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June 1, 2015updated 22 Sep 2016 11:51am

Q&A: Mobile security watershed is coming, says Kaspersky’s David Emm

Why people are taking mobile security less seriously and what it might take to change their minds.

By Alexander Sword

Security issues around mobile phones are garnering more and more attention in their own right. CBR sat down with David Emm, Principal Security Researcher, Global Research & Analysis Team at Kaspersky, to discuss some of the main threats and what people can do about them.


CBR: Ransomware has been in the news recently. Can you tell me more about it?

DE: Most of the malware we see for mobile phones mirrors what we see on desktop and laptops. It’s been a gradually evolving thing, and I think 2011 was a bit of a turning point there. That’s when we started to see a massive ramping up of numbers. I think we saw 6 times the amount of malware in 2011 than we saw in the six years preceding and we’ve seen that level of exponential growth since. At the end of 2013 there were about 200,000 code samples, 295,000 new ones were added last year.

I think they’re gradually adding to their repertoire, and ransomware is an obvious one. If you pitch a fishy email or message someone, they may not click on it or may not be related to that financial institution. With ransomware, everyone’s got files on their device, so you’re onto a sure-fire thing.

It works on mobiles as well as laptops. Ransomware tends to take two forms, they’re either blockers, which block access to the device, or they actually encrypt the data. Initially on mobiles about a year and a half ago we saw blockers. More recently we’ve seen ones that will encrypt the data.

They pretend to be from a police agency, varying it depending on location, so it could be national crime agency here, FBI. One twist on mobile is that the graphic which pretends to be from the police, they will take a picture with the camera and put the image within that background so that it looks more official.

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CBR: So there will never be a cure for ransomware?

DE: Mostly, people like us can’t decrypt it. In the early days when the encryption was pretty weak, it was possible. Sometimes after that it’s been possible, if they make a mistake in the implementation. But if they implement it properly there’s no way.

The thing to stress is to back up. If you haven’t got a back up, it can be pretty ugly. As more people use mobile devices maybe they’ll be more of a target, especially since, in the wake of last year’s celebrity iCloud hack, people are a bit more wary about using online storage.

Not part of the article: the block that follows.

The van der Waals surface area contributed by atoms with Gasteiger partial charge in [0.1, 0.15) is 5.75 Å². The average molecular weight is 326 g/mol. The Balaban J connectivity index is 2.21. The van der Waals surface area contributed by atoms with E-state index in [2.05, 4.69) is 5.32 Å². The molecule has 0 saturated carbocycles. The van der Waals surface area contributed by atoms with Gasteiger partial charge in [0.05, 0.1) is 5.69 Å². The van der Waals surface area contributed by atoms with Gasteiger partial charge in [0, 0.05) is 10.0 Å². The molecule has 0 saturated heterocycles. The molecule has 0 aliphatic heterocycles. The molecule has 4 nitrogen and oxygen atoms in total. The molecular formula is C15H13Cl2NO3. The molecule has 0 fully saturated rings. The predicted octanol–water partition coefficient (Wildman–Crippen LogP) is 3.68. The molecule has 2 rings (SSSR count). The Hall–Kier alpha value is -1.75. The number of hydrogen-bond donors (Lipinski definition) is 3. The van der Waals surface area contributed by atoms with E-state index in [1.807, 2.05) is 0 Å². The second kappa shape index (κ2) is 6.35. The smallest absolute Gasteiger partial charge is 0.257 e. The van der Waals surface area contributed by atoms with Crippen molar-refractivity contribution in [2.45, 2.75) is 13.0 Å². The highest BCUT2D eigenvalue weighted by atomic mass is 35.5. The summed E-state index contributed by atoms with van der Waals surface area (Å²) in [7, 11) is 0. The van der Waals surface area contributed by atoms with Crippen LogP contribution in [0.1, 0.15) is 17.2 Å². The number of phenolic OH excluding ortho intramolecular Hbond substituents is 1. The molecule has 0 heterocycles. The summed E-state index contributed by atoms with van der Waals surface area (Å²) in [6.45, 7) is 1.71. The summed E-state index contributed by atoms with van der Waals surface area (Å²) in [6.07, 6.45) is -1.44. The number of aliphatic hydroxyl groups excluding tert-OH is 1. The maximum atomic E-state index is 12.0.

CBR: Are enterprises more at risk from mobile ransomware than consumers?

DE: It’s one of those things where even within companies, maybe data isn’t backed up. Certainly for SMBs that’s the case. They’re letting people bring their own device, they’re storing data on it, they’ve got no in-house expertise, so they see the productivity side of it but they’re not necessarily thinking about the security aspects.

From a practical point of view, that’s probably the sweet spot for attackers. Big business will probably have a backup regime, they’re containerising the data on those things, and it’s easy enough to give somebody another device. A small business probably isn’t thinking about that, and individuals on laptops are probably not thinking about it either. That’s probably the major area for exploiting it.

Typically the data doesn’t go anywhere. It stays where it is, it’s just encrypted. The sensitivity side of it is less of an issue; this is a hammer we’re talking about in malware terms.


CBR: What would you advise small businesses to do?

DE: Small businesses should build backups into the routine. Even if you only backup once a week, if you lose all that data, it’s not too much of an issue. Whereas if all that data is stored on the mobile, especially with a small business maybe a sales team which is not coming into the office very much and is spending nearly all of its time on a tablet or phone.

Ideally obviously you will have internet software to block these attacks in the first place. Making sure that software is up to date is important too, although on a mobile it may be that you have very little control over that. I think the confidentiality issue doesn’t affect as regards ransomware but there are other threats on mobile where it does.


CBR: Can you give an example?

DE: We’ve seen malware used in targeted attacks. Red October was a case in point; a targeted attack campaign at government agencies, diplomatic bodies, energy companies, universities, energy sector.

Once they’d infiltrated the network they would then monitor what was going on, so they would try to access mobile devices and the data on them. So they weren’t looking to install malware on the device they were just looking to get information from it across the network.